Sr. Monstro just got pipped to the post for the special mention by Häuschen - A Herança. Here, Paulo Oliveira and Pedro Martins produced a charming piece of folk horror, with a fairly standard setup: a young couple (Fernando Pires and Adriana Moniz) are lost in the woods – he’s wiped out his phone battery failing to get GPS, she’s lost patience with him – and they turn up at a lonely cottage, inhabited by a grotesque and obviously sinister old guy (José Raposo). Everything in the film’s brief running time led us along a trail of breadcrumbs – I mean, there’s a literal trail of breadcrumbs right at the start – to a twist that is grim (and also Grimm). It is a short film that rewards rewatching, which happens less than you think, and it feels like a horror film of the old school while still being very contemporary.

It may have taken some discussion to choose the runner-up, but we settled on the winner of the Méliès d'Argent within seconds. All of us came to the meeting knowing that Guilherme Daniel’s Erva Daninha (Bad Seed) was the film we wanted to win.

Erva Daninha.
Daniel had already won the Méliès d'Argent last year with A Estranha Casa na Bruma, an atmospheric adaptation of Lovecraft’s lesser-known story “The Strange High House in the Mist”. In the short film, which eschews Lovecraft’s New England setting, a pilgrim (Daniel Viana) finds his way to a lonely clifftop house with a door that opens onto the abyss. It’s a creepy little mood piece with a couple of explicit references for the Lovecraft nerds, and it maintains an atmosphere of creeping dread through some very simple, very straightforward developments, and some nicely claustrophobic camera work.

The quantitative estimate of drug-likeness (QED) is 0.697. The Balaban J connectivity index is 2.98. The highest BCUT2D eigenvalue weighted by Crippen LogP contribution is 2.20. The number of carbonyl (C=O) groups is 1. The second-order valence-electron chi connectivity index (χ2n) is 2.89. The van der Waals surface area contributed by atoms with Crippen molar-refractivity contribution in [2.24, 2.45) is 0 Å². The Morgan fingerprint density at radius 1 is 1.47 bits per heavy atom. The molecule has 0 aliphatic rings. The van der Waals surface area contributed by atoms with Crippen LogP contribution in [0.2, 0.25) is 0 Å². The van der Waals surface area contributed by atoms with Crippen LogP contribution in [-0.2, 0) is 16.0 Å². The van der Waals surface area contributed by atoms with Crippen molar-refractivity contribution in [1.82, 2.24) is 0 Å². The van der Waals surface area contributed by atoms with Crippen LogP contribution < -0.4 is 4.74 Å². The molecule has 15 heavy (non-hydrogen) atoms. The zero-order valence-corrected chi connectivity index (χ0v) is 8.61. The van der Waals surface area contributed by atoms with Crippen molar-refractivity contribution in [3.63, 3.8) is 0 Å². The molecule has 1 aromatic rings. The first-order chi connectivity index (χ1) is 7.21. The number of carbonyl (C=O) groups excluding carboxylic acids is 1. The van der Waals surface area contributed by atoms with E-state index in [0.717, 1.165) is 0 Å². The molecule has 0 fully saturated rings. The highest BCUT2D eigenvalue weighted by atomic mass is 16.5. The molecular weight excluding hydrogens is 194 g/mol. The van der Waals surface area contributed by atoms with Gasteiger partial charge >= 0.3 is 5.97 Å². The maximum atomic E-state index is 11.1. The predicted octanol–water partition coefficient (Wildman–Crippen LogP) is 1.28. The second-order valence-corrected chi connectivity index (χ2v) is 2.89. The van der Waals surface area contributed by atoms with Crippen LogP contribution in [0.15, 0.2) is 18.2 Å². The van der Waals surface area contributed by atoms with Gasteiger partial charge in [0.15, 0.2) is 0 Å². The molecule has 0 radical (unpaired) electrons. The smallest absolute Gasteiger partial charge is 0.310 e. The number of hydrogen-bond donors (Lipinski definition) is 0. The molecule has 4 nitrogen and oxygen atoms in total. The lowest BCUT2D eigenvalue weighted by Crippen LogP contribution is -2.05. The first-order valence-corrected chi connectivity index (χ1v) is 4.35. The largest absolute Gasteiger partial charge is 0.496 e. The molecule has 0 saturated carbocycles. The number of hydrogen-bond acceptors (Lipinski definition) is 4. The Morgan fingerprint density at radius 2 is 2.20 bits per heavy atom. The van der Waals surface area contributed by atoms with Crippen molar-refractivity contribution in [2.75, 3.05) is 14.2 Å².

Since Daniel freed himself from the shadow of the author who I like to call “the other Howard”, Erva Daninha is a much better film, frankly, than either Estranha Casa or indeed anything else in this year's selection. I adored it. A farmer and his wife (Viana again, Isabel Costa) living in Portugal at some time that could be anywhere in the last couple of hundred years find that their land has gone sour. Little is growing, and what does grow is bad inside. While digging in the field one day, the man finds a huge, alien seed. It germinates, and it has a terrible, supernatural effect on the lonely couple and their land.

Erva Daninha.
None of the films in the competition surprised any of us quite as much as Erva Daninha, nor were any quite as memorable or haunting. Of all the films, it was the one that had a real wealth of memorable images (and in going back and getting screenshots, this has borne out, frankly). It forced us to defy language: Raquel used a word with no English translation to describe the film’s quality of being uniquely and authentically Portuguese, a characteristic that she felt none of the other films really had. I for my part felt that the film was the one entry in the competition that effectively communicated a sense of the uncanny (and after having written up the speech for the award ceremony, I was interested to find out that Portuguese has no word for “uncanny”). Seriously: Daniel managed to make a sequence where two people don't do anything other than eat potatoes absolutely mesmerising. Performances from the two principals were affecting and powerful, and every aspect of the production, from costumes and location choices to editing, to sound design, were great. The only criticism I could find was that there’s an effects shot at the end that looks a little cheap, but that’s so minor and so brief that it hardly detracts. In all, Erva Daninha richly deserved the award. I am keeping an eye on Guilherme Daniel’s work in future.